Synthroid Information - Side Effects, Drug Interactions, Conditions
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Synthroid

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Most Commonly Used
Drug Image file DrugItem_4243.JPG
Synthroid 75mcg Tab
AbbVie US LLC formerly Abbott Pharmaceutical Product Division
Pill Identification: SYNTHROID  |  75
Drug Image file DrugItem_10684.JPG
Synthroid 100mcg Tab
AbbVie US LLC formerly Abbott Pharmaceutical Product Division
Pill Identification: SYNTHROID  |  100
Drug Image file DrugItem_6005.JPG
Synthroid 50mcg Tab
AbbVie US LLC formerly Abbott Pharmaceutical Product Division
Pill Identification: SYNTHROID  |  50
Drug Image file DrugItem_6006.JPG
Synthroid 125mcg Tab
AbbVie US LLC formerly Abbott Pharmaceutical Product Division
Pill Identification: SYNTHROID  |  125
Drug Image file DrugItem_4253.JPG
Synthroid 88mcg Tab
AbbVie US LLC formerly Abbott Pharmaceutical Product Division
Pill Identification: SYNTHROID  |  88
Overview Information on Synthroid
Pharmacist Tip
Do not take Synthroid with food. It can interfere with the drug's effectiveness. Take it on an empty stomach with a full glass of water. This can help keep the tablet from getting stuck in your throat. The best time to take it is usually first thing in the morning.     
Synthroid® is a replacement for a hormone produced by the thyroid gland. Synthroid is used to treat hypothyroidism, a condition in which the body doesn't produce enough thyroid hormone on its own. Doctors also prescribe Synthroid to treat goiter (enlarged thyroid gland). Synthroid is also prescribed as an add-on therapy in the treatment of thyroid cancer.

Synthroid is a brand name for levothyroxine. Synthroid is available as tablets.

Synthroid is not interchangeable with other levothyroxine medicines. Your body may react a little differently to one brand of levothyroxine than another. This is also true if you change from the generic form, levothyroxine, to the brand name Synthroid. Never switch this medicine without your doctor's consent. Your doctor will want to monitor your thyroid levels to make sure they are right for your condition. Take Synthroid exactly as your doctor has told you to.

Synthroid replaces a hormone the body makes on its own. Most people can take it safely. However, your doctor will want to know if you have any other medical condition, so he or she can make sure Synthroid is the right medicine for you. These include:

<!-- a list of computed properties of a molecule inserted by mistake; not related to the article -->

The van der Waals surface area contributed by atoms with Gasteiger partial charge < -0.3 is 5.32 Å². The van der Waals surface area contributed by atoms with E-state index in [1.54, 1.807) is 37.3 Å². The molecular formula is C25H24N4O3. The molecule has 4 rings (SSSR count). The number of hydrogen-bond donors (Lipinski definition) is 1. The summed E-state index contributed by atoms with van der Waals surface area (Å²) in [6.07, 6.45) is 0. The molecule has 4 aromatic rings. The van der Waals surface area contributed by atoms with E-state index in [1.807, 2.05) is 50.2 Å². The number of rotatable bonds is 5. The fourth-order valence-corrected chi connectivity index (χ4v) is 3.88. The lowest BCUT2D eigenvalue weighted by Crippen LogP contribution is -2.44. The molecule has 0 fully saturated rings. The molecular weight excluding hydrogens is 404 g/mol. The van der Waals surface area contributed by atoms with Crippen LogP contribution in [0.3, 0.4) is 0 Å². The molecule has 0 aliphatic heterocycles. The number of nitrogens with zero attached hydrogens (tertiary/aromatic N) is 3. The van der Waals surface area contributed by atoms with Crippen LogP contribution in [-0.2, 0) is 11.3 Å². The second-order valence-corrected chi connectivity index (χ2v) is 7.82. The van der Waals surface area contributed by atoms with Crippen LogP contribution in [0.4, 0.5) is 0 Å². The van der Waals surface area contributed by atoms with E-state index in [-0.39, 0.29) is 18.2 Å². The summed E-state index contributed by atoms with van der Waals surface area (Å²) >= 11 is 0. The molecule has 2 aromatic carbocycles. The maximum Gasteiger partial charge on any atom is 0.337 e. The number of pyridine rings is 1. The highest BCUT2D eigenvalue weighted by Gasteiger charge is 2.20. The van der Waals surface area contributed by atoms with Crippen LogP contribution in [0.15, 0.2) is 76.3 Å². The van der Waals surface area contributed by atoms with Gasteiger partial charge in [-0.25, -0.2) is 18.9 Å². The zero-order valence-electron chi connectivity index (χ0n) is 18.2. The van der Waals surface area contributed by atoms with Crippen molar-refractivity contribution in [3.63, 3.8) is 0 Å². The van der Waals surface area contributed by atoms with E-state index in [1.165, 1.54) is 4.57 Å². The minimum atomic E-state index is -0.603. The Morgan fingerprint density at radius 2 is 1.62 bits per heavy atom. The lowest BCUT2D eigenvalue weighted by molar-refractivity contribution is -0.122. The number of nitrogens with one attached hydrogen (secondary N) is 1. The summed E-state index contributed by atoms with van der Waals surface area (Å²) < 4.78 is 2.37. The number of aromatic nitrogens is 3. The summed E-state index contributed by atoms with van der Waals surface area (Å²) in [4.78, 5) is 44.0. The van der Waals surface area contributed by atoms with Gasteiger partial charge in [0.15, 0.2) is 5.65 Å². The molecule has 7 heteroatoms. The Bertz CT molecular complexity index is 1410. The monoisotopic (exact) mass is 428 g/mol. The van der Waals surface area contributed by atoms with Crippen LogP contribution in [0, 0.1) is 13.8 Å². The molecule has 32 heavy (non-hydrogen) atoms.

• Diabetes
  • Heart disease, heart attack, or chest pain
  • Kidney disease
  • Liver disease
  • Osteoporosis
  • Clotting problems
  • Adrenal or pituitary gland problems
  • A thyroid condition called thyrotoxicosis
Tell your doctor if you are pregnant or breast-feeding. If you become pregnant while taking Synthroid, notify your doctor. Synthroid is generally considered safe during pregnancy and is not known to harm a nursing baby, but your doctor may need to adjust your Synthroid dose.

If you have diabetes, talk to your doctor about how Synthroid might affect your blood sugar levels. Your doctor may want to make adjustments to your diabetes medicines and ask that you monitor your blood sugar levels closely.

Synthroid can sometimes cause interactions with other medicines. These include over-the-counter medicines, such as antacids. Tell your doctor about any medicine you take, including over-the-counter medicines, herbal supplements, vitamins, and other supplements. Your doctor will want to know about any medicine that you take.

Synthroid can cause some side effects. If any side effect of Synthroid is severe, is worrying you, or does not go away, let your doctor know right away. Some side effects when taking Synthroid include:
  • Fatigue
  • Changes in appetite, weight loss, or weight gain
  • Tremor or shakiness
  • Headache
  • Nausea or vomiting
  • Diarrhea, vomiting, or stomach cramps
  • Nervousness or irritability
  • Trouble sleeping
  • Excessive sweating
  • Fever
  • Changes in menstrual cycle
  • Sensitivity to heat
  • Temporary hair loss